Last week Vanessa gave a presentation about the security risks associated with using open source libraries at the Null Singapore Meetup.
There was a great discussion afterwards talking through different approaches people had for mitigating these risks. Unfortunately, it's a bit more complicated than just updating your project dependencies.
When a vulnerability is disclosed, maintainers often recommend users upgrade to a "fix" version of a library.
This approach is often incomplete because:
To help make upgrading dependencies easier, The SourceClear Registry uses the notion of "Safe Versions", which are not affected by any known vulnerabilities and are computed automatically by our platform.
As an example, here's a library with 30 released versions:
This library has 4 different vulnerabilities associated with it:
Since multiple vulnerabilities associated with a library can have different overlapping ranges we need to take into account all the vulnerabilities associated with a library in order to compute the Safe Versions.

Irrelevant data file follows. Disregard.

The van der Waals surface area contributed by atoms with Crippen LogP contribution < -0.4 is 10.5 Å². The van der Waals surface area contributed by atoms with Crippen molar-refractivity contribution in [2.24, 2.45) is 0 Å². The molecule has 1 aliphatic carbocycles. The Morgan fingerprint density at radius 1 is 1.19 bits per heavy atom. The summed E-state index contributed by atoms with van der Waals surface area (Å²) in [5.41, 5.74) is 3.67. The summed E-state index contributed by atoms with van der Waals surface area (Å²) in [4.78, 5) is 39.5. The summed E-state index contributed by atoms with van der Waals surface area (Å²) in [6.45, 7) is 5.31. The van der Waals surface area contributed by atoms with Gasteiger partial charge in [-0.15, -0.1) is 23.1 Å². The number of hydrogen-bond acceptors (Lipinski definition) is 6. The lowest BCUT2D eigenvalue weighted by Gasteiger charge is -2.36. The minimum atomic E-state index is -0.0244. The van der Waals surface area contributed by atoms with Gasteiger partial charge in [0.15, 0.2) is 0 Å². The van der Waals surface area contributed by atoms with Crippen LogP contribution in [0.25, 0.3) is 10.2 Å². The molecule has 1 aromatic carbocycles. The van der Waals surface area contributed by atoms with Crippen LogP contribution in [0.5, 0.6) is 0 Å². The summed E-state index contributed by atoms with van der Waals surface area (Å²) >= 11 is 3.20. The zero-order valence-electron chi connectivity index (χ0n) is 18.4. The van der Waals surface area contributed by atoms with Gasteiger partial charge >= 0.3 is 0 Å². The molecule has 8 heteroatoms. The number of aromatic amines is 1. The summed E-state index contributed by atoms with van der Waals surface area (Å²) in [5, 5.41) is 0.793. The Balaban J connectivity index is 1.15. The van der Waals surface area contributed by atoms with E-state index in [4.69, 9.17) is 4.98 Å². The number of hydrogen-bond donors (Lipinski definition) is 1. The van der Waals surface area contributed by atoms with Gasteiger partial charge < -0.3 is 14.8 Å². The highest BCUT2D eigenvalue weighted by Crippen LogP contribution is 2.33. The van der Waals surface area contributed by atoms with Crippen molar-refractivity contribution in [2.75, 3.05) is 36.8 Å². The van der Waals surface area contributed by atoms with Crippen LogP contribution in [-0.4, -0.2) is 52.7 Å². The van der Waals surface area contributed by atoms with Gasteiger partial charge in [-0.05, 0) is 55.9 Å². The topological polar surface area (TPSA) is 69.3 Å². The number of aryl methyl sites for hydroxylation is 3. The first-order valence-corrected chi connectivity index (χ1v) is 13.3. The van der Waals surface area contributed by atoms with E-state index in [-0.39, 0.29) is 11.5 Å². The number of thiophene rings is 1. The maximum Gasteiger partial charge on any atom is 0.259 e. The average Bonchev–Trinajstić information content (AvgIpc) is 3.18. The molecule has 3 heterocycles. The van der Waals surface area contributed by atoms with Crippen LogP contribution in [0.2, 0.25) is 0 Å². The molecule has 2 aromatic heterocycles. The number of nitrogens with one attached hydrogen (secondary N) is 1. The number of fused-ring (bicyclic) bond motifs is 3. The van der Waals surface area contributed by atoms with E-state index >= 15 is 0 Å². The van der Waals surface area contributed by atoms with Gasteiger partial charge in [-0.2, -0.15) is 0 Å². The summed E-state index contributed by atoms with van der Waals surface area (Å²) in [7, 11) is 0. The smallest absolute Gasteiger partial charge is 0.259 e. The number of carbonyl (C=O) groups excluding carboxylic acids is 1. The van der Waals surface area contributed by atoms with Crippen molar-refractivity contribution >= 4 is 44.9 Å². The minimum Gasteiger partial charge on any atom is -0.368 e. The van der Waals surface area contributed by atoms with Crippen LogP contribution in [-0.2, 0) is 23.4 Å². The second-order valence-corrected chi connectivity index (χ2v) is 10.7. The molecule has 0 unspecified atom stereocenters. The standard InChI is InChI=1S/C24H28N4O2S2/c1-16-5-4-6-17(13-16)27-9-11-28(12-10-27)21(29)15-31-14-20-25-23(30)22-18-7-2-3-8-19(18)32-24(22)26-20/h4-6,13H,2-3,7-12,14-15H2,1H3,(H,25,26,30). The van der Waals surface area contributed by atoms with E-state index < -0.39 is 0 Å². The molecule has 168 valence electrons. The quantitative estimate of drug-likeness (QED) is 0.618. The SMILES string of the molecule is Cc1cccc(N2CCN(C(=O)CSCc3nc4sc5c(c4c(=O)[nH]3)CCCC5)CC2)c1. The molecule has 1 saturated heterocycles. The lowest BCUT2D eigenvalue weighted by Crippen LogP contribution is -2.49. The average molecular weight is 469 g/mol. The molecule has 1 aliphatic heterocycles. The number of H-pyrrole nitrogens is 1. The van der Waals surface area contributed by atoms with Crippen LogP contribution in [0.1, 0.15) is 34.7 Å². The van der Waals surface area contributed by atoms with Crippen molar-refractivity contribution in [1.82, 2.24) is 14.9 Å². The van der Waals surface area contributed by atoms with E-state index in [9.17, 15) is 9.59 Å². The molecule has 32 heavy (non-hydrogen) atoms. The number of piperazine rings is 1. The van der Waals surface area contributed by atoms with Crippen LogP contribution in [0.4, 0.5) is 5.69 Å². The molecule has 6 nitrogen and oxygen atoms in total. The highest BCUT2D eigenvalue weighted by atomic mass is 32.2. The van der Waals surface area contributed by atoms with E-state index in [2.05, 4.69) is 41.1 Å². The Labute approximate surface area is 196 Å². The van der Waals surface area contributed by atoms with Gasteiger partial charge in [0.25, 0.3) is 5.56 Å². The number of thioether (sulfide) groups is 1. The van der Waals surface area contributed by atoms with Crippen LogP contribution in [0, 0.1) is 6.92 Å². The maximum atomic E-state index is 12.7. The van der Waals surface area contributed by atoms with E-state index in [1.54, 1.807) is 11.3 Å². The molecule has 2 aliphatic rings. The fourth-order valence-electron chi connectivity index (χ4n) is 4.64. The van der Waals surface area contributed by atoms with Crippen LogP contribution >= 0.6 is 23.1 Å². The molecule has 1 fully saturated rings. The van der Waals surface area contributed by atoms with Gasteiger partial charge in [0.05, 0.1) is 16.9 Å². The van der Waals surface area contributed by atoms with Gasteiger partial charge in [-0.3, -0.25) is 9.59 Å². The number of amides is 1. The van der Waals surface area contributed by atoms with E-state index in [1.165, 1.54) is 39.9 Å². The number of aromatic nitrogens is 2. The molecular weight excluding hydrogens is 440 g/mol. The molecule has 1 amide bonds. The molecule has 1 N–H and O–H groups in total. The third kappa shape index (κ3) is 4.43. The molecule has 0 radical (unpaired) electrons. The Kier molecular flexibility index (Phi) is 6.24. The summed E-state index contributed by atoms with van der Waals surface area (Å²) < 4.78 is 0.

First we mark the vulnerable versions of the library.
We don't want to downgrade a library, so we ignore the versions before the earliest vulnerable version and mark all other versions as Safe.
With this computed table we can determine the Safe Versions for each vulnerability of the library:
Since vulnerability D effects all versions of the library including v30, there are no Safe Versions of this library. If a fix is released in v31 and it passes the SourceClear scan, it will be marked as the Safe Version in our Registry.
Safe Version information is displayed on the library page for every vulnerability in our Registry. For example: CVE 2015-1427:
Upgrading a single dependency can be hard enough, but determining which Safe Version to use in a project is made more complicated with transitive dependencies. When SourceClear scans your project, we build the full transitive dependency graph and have accurate information about how a particular library is being used and wether it was included directly, transitively, or both. We use this precise dependency information to pick the best Safe Version of the library for your project:
We think Safe Versions provide the best way to communicate vulnerability remediation information. Check out the Safe Versions of a particular library or vulnerability by searching the SourceClear Registry. You can scan your projects for free with SourceClear Open and get accurate vulnerability information based on Safe Versions.